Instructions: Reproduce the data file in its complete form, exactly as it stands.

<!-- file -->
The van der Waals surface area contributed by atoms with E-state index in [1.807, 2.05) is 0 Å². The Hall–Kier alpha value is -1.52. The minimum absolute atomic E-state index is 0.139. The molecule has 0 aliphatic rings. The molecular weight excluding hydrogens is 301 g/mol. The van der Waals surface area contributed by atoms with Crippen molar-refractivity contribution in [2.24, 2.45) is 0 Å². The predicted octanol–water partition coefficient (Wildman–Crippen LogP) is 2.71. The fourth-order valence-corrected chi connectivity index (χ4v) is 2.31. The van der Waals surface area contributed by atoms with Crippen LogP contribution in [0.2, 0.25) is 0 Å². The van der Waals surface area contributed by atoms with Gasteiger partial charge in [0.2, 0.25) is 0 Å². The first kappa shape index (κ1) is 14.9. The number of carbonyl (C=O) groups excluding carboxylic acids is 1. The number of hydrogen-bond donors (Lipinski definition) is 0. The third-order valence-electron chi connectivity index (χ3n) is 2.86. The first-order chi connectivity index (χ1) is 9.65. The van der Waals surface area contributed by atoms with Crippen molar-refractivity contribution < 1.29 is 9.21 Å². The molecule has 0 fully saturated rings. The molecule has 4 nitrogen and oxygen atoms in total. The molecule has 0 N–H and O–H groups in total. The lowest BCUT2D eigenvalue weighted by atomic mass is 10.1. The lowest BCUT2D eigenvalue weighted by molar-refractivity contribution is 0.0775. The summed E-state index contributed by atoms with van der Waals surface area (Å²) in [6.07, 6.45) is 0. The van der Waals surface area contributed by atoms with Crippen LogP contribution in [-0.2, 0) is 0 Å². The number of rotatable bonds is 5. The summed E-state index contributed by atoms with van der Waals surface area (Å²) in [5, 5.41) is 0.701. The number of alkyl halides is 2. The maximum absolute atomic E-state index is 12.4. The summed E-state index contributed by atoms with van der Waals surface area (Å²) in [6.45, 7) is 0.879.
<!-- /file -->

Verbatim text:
The van der Waals surface area contributed by atoms with E-state index in [1.807, 2.05) is 0 Å². The Hall–Kier alpha value is -1.52. The minimum absolute atomic E-state index is 0.139. The molecule has 0 aliphatic rings. The molecular weight excluding hydrogens is 301 g/mol. The van der Waals surface area contributed by atoms with Crippen molar-refractivity contribution in [2.24, 2.45) is 0 Å². The predicted octanol–water partition coefficient (Wildman–Crippen LogP) is 2.71. The fourth-order valence-corrected chi connectivity index (χ4v) is 2.31. The van der Waals surface area contributed by atoms with Crippen LogP contribution in [0.2, 0.25) is 0 Å². The van der Waals surface area contributed by atoms with Gasteiger partial charge in [0.2, 0.25) is 0 Å². The first kappa shape index (κ1) is 14.9. The number of carbonyl (C=O) groups excluding carboxylic acids is 1. The number of hydrogen-bond donors (Lipinski definition) is 0. The third-order valence-electron chi connectivity index (χ3n) is 2.86. The first-order chi connectivity index (χ1) is 9.65. The van der Waals surface area contributed by atoms with Crippen molar-refractivity contribution < 1.29 is 9.21 Å². The molecule has 0 fully saturated rings. The molecule has 4 nitrogen and oxygen atoms in total. The molecule has 0 N–H and O–H groups in total. The lowest BCUT2D eigenvalue weighted by atomic mass is 10.1. The lowest BCUT2D eigenvalue weighted by molar-refractivity contribution is 0.0775. The summed E-state index contributed by atoms with van der Waals surface area (Å²) in [6.07, 6.45) is 0. The van der Waals surface area contributed by atoms with Crippen LogP contribution in [-0.2, 0) is 0 Å². The number of rotatable bonds is 5. The summed E-state index contributed by atoms with van der Waals surface area (Å²) in [5, 5.41) is 0.701. The number of alkyl halides is 2. The maximum absolute atomic E-state index is 12.4. The summed E-state index contributed by atoms with van der Waals surface area (Å²) in [6.45, 7) is 0.879.